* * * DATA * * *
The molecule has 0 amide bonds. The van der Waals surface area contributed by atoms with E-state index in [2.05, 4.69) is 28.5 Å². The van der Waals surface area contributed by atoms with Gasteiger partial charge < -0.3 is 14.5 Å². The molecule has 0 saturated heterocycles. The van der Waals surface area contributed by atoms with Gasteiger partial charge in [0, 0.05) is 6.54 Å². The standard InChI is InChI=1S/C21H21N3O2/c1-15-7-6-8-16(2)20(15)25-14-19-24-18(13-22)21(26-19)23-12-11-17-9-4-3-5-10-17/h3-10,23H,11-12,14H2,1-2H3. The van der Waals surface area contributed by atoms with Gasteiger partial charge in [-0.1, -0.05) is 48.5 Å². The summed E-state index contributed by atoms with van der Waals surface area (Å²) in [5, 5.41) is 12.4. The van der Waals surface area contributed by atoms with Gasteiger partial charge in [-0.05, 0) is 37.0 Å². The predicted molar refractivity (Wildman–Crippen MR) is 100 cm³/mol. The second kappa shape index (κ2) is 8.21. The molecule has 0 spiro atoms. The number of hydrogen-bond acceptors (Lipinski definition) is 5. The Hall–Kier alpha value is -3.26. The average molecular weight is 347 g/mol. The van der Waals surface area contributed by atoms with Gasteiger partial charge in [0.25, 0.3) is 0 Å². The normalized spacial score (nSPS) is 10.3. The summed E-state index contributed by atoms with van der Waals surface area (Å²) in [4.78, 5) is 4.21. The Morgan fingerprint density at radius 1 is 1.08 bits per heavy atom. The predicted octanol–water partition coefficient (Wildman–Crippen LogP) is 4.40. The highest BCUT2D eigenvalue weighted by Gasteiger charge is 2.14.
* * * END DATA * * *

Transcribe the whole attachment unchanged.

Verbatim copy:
The molecule has 0 amide bonds. The van der Waals surface area contributed by atoms with E-state index in [2.05, 4.69) is 28.5 Å². The van der Waals surface area contributed by atoms with Gasteiger partial charge < -0.3 is 14.5 Å². The molecule has 0 saturated heterocycles. The van der Waals surface area contributed by atoms with Gasteiger partial charge in [0, 0.05) is 6.54 Å². The standard InChI is InChI=1S/C21H21N3O2/c1-15-7-6-8-16(2)20(15)25-14-19-24-18(13-22)21(26-19)23-12-11-17-9-4-3-5-10-17/h3-10,23H,11-12,14H2,1-2H3. The van der Waals surface area contributed by atoms with Gasteiger partial charge in [-0.1, -0.05) is 48.5 Å². The summed E-state index contributed by atoms with van der Waals surface area (Å²) in [5, 5.41) is 12.4. The van der Waals surface area contributed by atoms with Gasteiger partial charge in [-0.05, 0) is 37.0 Å². The predicted molar refractivity (Wildman–Crippen MR) is 100 cm³/mol. The second kappa shape index (κ2) is 8.21. The molecule has 0 spiro atoms. The number of hydrogen-bond acceptors (Lipinski definition) is 5. The Hall–Kier alpha value is -3.26. The average molecular weight is 347 g/mol. The van der Waals surface area contributed by atoms with Gasteiger partial charge in [0.25, 0.3) is 0 Å². The normalized spacial score (nSPS) is 10.3. The summed E-state index contributed by atoms with van der Waals surface area (Å²) in [4.78, 5) is 4.21. The Morgan fingerprint density at radius 1 is 1.08 bits per heavy atom. The predicted octanol–water partition coefficient (Wildman–Crippen LogP) is 4.40. The highest BCUT2D eigenvalue weighted by Gasteiger charge is 2.14.